Engineering of Fluorescence Nanodiamonds in a Plasma Discharge
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The fourth state of matter (plasma state) was first discovered in an electrical discharge tube (Crookes tube) and named as a radiant matter in 1879 by Sir William Crookes. Nowadays, plasma discharges have innumerable uses in several fields such as material processing, growth, etc. Plasma discharges can be created by electric fields that are AC, DC, Radio Frequency (RF), or Microwave (MW) or a combination, depending on the applications. Examples of plasma applications include growth by plasma-enhanced chemical vapor deposition (PECVD), etching, sputtering, implantation, and oxidation. For RF plasmas, either inductive and capacitive coupling can be used, and are common for synthesizing nanomaterial in the gas phase or in plasma-liquid interactions. For plasma assisted growth of diamonds, either homogeneous and heterogeneous nucleation mechanisms can occur depending on the type of plasma discharge and other reaction conditions. For example, growth can be at high pressure, atmospheric pressure, and low pressure. Starting materials for nanodiamonds (NDs) can be hydrocarbons like ethanol (C₂H₆O) or low molecular weight hydrocarbons like CH₄ and C₂H₄. For more controlled growth, diamondoids like Adamantane (C₁₀H₁₆), can be used as diamond seeds because they resemble a single lattice unit of diamond. Recently, more complex diamondoids as seeds such as pentamentane (C₂₆H₃₂) have been employed for constructing NDs with high efficiency by MW plasma chemical vapor deposition (CVD). The present work is a study that focuses on nucleation, engineering, and size controlling of NDs; it is motivated by the need to develop more controlled techniques for synthesizing or growing NDs especially for the formation of nitrogen-vacancy (N-V⁻) and silicon-vacancy (Si-V) centers. Based on the type of plasma source, the work was divided among three main projects. The first one was centered on studying the DC plasma discharge method at short and long distances between the electrodes as well as at various levels of vacuum. The second project concentrated on manufacturing NDs by applying capacitively coupled RF plasma discharges under various conditions. The third project involved the use of microwave plasma.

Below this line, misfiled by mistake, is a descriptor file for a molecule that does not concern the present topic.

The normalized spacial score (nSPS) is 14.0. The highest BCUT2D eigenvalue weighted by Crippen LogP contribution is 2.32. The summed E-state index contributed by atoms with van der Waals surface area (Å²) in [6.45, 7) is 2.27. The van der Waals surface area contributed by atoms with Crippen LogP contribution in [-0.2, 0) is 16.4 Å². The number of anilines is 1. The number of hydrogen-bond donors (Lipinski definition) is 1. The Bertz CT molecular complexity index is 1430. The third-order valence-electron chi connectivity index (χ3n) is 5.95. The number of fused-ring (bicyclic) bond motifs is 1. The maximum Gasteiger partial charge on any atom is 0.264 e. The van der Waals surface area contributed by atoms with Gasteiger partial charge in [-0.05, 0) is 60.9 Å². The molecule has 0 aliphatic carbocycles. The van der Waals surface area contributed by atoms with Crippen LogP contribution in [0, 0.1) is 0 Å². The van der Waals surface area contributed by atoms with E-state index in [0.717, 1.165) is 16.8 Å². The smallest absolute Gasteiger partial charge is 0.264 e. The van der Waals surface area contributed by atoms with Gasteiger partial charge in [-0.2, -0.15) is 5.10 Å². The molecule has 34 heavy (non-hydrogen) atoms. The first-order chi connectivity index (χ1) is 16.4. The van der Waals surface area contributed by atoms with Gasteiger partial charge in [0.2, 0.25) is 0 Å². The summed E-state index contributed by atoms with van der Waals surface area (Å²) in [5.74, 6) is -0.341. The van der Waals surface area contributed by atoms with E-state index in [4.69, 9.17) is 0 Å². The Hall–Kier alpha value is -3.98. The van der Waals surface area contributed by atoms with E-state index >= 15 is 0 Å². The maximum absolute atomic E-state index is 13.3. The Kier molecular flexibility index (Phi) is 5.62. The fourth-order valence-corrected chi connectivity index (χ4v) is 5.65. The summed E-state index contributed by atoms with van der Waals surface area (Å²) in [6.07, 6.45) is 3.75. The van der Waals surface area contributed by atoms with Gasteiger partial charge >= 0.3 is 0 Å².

chemical vapor deposition
Almethen, Abdurrahman Abdullah A. (2018). Engineering of Fluorescence Nanodiamonds in a Plasma Discharge. Doctoral dissertation, Texas A & M University. Available electronically from